Decision making in psychiatric civil commitment: an experimental analysis
ABSTRACT Legislation in Canada and the United States that was intended to decrease the use of civil commitment has resulted in a paradoxical increase in involuntary hospital admissions. To elucidate the reasons for this increase, this study was designed to assess the relative importance of various factors involved in the decision to commit a patient.
All psychiatrists in Ontario were sent a questionnaire asking them to make commitment decisions based on hypothetical case vignettes. Four factors were systematically varied in the vignettes: the patients' legal commitability, clinical treatability, alternative resources, and psychotic symptoms. Completed questionnaires, with three vignettes each, were returned by 495 respondents.
All four variables were statistically significant in the expected direction; legal commitability (i.e., dangerousness to self and/or others, inability to care for self) and presence of psychotic symptoms accounted for the majority of the variance in the final decision to commit.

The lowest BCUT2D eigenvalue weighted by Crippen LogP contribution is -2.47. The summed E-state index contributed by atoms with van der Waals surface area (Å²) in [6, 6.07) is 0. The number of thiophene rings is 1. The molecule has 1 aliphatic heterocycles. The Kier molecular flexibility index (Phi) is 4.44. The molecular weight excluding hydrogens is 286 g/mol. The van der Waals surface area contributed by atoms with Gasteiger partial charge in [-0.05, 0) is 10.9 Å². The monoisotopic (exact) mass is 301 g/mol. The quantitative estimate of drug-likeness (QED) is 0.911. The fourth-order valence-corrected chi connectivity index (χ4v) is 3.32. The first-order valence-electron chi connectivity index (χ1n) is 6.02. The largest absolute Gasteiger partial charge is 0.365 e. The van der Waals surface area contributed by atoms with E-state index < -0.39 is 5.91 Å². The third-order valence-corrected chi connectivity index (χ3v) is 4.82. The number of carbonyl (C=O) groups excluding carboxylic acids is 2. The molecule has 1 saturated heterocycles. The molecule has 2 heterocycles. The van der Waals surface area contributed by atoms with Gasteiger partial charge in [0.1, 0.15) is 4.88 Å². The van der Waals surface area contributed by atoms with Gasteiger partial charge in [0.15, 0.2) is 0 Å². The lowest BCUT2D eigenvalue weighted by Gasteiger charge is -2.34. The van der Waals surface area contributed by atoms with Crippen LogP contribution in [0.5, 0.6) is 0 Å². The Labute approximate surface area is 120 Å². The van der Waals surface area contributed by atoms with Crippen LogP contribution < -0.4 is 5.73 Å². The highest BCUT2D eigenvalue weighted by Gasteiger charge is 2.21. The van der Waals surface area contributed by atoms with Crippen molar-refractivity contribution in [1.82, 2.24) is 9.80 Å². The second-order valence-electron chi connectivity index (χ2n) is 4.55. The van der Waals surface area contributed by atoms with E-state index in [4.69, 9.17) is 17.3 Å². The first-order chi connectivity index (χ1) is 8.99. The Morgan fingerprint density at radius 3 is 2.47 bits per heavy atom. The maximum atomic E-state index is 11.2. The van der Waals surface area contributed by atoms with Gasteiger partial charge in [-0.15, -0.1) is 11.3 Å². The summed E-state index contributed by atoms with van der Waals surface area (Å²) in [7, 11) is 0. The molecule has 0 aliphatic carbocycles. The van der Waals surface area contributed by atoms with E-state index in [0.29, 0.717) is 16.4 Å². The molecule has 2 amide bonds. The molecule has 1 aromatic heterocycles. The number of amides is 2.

These results suggest that psychiatrists in Ontario rely primarily on legally mandated factors (i.e., psychosis and dangerousness) in making their decisions to commit, although a considerable amount of individual variation is also evident.
- SourceAvailable from: Marianne Larsson Lindahl
Department of Health Sciences, Lund University, 01/2011, Degree: Doctor Medical Sciences, Supervisor: Tönnesen & Öjehagen
- "Psychiatrists in Canada were presented with three hypothetical case vignettes and asked to make commitment decisions (Bagby et al. 1991). "
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ABSTRACT: Objective: To canvass the opinions of psychiatrists working in forensic settings on the definition of forensic patient and treatablity. Method: A questionnaire was circulated. Respondents were asked to define forensic patient, associated social dangerousness with mental health and involvement with judicial system. Results: Forty-eight (44%) of the 109 respondents attempted to define forensic patient. Only 54% considered forensic patient in general as treatable. Conclusions: Most of the psychiatrists failed to agree on a mutual definition and tended to include forensic issues when attempting to define the forensic patient. Furthermore a significant minority believe that forensic patients can benefit from treatment. This has important implications, both for the general education of psychiatrist and for forensic psychiatry. (Rawal Med J 2004;29:68-70)
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